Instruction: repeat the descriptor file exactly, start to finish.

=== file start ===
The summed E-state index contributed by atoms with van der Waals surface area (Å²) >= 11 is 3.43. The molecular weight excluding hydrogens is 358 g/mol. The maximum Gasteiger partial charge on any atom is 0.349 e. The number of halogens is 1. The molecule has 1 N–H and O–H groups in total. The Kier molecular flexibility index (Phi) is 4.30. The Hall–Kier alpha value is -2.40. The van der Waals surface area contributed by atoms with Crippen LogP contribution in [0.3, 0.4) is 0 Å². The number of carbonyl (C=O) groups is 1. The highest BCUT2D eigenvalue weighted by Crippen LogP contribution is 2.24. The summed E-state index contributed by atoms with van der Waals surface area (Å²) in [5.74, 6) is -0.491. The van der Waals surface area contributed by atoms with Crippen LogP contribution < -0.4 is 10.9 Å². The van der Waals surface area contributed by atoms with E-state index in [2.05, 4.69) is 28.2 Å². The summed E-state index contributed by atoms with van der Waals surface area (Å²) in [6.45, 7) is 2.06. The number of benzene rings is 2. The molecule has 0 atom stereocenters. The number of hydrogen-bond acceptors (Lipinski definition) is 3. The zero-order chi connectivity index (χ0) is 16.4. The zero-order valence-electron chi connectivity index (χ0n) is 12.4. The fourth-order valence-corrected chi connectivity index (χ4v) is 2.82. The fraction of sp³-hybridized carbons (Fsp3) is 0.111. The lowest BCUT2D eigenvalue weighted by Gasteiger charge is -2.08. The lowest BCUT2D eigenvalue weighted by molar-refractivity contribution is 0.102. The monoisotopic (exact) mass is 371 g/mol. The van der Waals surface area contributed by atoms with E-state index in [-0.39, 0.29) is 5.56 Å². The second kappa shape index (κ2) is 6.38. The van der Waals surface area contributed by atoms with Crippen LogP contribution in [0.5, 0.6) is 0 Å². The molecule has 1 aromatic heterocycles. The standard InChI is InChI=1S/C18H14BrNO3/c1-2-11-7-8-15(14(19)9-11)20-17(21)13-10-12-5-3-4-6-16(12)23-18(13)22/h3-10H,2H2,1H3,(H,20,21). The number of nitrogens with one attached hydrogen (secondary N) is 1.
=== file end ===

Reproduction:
The summed E-state index contributed by atoms with van der Waals surface area (Å²) >= 11 is 3.43. The molecular weight excluding hydrogens is 358 g/mol. The maximum Gasteiger partial charge on any atom is 0.349 e. The number of halogens is 1. The molecule has 1 N–H and O–H groups in total. The Kier molecular flexibility index (Phi) is 4.30. The Hall–Kier alpha value is -2.40. The van der Waals surface area contributed by atoms with Crippen LogP contribution in [0.3, 0.4) is 0 Å². The number of carbonyl (C=O) groups is 1. The highest BCUT2D eigenvalue weighted by Crippen LogP contribution is 2.24. The summed E-state index contributed by atoms with van der Waals surface area (Å²) in [5.74, 6) is -0.491. The van der Waals surface area contributed by atoms with Crippen LogP contribution < -0.4 is 10.9 Å². The van der Waals surface area contributed by atoms with E-state index in [2.05, 4.69) is 28.2 Å². The summed E-state index contributed by atoms with van der Waals surface area (Å²) in [6.45, 7) is 2.06. The number of benzene rings is 2. The molecule has 0 atom stereocenters. The number of hydrogen-bond acceptors (Lipinski definition) is 3. The zero-order chi connectivity index (χ0) is 16.4. The zero-order valence-electron chi connectivity index (χ0n) is 12.4. The fourth-order valence-corrected chi connectivity index (χ4v) is 2.82. The fraction of sp³-hybridized carbons (Fsp3) is 0.111. The lowest BCUT2D eigenvalue weighted by Gasteiger charge is -2.08. The lowest BCUT2D eigenvalue weighted by molar-refractivity contribution is 0.102. The monoisotopic (exact) mass is 371 g/mol. The van der Waals surface area contributed by atoms with E-state index in [-0.39, 0.29) is 5.56 Å². The second kappa shape index (κ2) is 6.38. The van der Waals surface area contributed by atoms with Crippen LogP contribution in [0.5, 0.6) is 0 Å². The molecule has 1 aromatic heterocycles. The standard InChI is InChI=1S/C18H14BrNO3/c1-2-11-7-8-15(14(19)9-11)20-17(21)13-10-12-5-3-4-6-16(12)23-18(13)22/h3-10H,2H2,1H3,(H,20,21). The number of nitrogens with one attached hydrogen (secondary N) is 1.